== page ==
He had over 3,000 microphotographs and from these, he was able to establish a kind of general classification of the natural snow crystals. It was in 1935 when he brought the Low Temperature Science Laboratory to life and this was where he realized his next step for his research—finding ways to create artificial snow crystals.

From his studies about snowflakes, he was able to develop the “Nakaya Diagram” and the convective snow-making apparatus which he used to make the very first artificial snow crystal in 1936. He used the Nakaya Diagram for determining the growing conditions for specific snow crystals, and based on the shape of the snowflakes, he also found out how he can determine different meteorological conditions of the atmosphere from where the crystal was formed.

Because of his work on snow crystals and low-temperature-related research, he was awarded the Japan Academy Prize in 1940. In 1954, his work on snowflakes was published in an illustrated book called the Snow Crystals. Today, this work serves as a classic reference when it comes to classifying snow based on their shapes and is used by both scientists and artists as well.

For two years though, Nakaya and his family had to live at a certain hot springs resort on the Izu Peninsula while he was recuperating from clonorchiasis. This happened from 1936 to 1938 and for two years he wasn’t as active in his scientific endeavors as before.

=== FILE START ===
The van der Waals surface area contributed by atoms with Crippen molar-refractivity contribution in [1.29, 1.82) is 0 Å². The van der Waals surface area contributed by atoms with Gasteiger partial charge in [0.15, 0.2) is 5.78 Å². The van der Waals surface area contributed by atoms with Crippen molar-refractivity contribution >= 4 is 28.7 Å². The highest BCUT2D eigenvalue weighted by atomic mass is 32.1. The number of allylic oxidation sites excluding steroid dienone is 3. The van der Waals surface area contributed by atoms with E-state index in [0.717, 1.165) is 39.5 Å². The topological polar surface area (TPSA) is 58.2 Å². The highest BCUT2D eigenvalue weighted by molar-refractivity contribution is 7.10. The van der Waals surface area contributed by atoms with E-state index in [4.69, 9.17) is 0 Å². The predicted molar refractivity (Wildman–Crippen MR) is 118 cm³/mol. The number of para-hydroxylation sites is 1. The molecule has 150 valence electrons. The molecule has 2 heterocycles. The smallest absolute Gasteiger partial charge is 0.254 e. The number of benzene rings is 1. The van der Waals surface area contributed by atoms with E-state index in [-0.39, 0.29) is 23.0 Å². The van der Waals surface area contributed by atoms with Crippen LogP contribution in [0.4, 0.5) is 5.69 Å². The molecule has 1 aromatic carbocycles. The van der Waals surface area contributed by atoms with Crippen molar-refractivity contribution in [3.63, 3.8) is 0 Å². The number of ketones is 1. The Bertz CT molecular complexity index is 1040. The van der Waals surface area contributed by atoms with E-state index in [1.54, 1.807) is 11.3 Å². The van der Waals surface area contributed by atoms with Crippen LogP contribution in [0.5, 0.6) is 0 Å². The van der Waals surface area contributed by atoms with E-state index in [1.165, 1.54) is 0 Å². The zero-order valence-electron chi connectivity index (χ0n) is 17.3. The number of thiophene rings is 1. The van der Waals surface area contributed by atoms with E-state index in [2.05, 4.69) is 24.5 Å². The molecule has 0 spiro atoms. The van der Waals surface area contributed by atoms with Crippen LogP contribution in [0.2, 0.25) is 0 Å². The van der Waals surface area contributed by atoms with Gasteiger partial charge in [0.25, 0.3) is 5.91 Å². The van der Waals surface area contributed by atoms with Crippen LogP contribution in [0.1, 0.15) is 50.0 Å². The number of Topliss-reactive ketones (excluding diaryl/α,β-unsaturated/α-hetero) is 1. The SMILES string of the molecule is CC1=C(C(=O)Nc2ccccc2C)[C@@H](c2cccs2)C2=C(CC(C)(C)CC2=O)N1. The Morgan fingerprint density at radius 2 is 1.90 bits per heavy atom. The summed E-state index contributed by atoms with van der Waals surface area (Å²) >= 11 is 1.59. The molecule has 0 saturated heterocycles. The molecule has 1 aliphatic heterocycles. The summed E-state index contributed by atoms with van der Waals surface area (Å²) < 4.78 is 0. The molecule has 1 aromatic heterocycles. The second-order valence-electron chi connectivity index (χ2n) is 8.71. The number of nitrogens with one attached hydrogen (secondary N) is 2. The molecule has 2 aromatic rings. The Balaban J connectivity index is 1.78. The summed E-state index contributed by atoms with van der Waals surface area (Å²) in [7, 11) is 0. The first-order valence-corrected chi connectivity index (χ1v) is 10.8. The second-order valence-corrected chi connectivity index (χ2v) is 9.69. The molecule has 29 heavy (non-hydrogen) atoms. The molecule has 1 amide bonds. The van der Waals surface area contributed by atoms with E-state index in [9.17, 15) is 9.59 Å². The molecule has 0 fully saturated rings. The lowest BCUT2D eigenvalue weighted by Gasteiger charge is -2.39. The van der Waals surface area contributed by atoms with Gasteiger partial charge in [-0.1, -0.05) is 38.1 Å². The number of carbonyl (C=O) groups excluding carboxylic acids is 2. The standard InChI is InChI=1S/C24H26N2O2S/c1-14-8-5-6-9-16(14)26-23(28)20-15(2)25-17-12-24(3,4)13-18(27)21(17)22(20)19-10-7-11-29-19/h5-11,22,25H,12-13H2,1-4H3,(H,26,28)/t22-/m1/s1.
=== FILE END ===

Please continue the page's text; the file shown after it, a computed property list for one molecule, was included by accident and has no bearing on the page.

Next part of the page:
In the year 1952, Nakaya was invited to have his own research done at the U.S. Army Snow, Ice, and Permafrost Research Establishment and later on even after his research period was over, he frequently visited the United States to further his studies. He was very much engaged in his work and his studies even got him to places such as Mt. Mauna Loa in Hawaii, the Greenland Ice Cap, and the Ice Island. Because of his expertise and profound knowledge in snow crystals and low-temperature science, he was elected as the Vice President of the Commission on Snow and Ice of the International Union of Geodesy and Geophysics.


Nakaya had been the author as well as co-author of many publications and scientific articles; this part of him was only a facet of his personality and many talents. He had also made non-fiction books, an inkling for people who knew him that during his earlier years he had been very interested in oil painting and had become very good in “Sumi-e” which is a kind of Japanese art which uses single brush strokes with just black ink.

In Japan, he was also known as a great essayist, a reputable critic on topics about natural science, and also a great photographer. He had also been recognized as one of Japan’s ten most distinguished men and in 1960. He received recognition for his many different talents and scientific contributions. Even today he is still remembered for all these contributions, and in true to his words “snow crystals are the hieroglyphs sent from the sky.”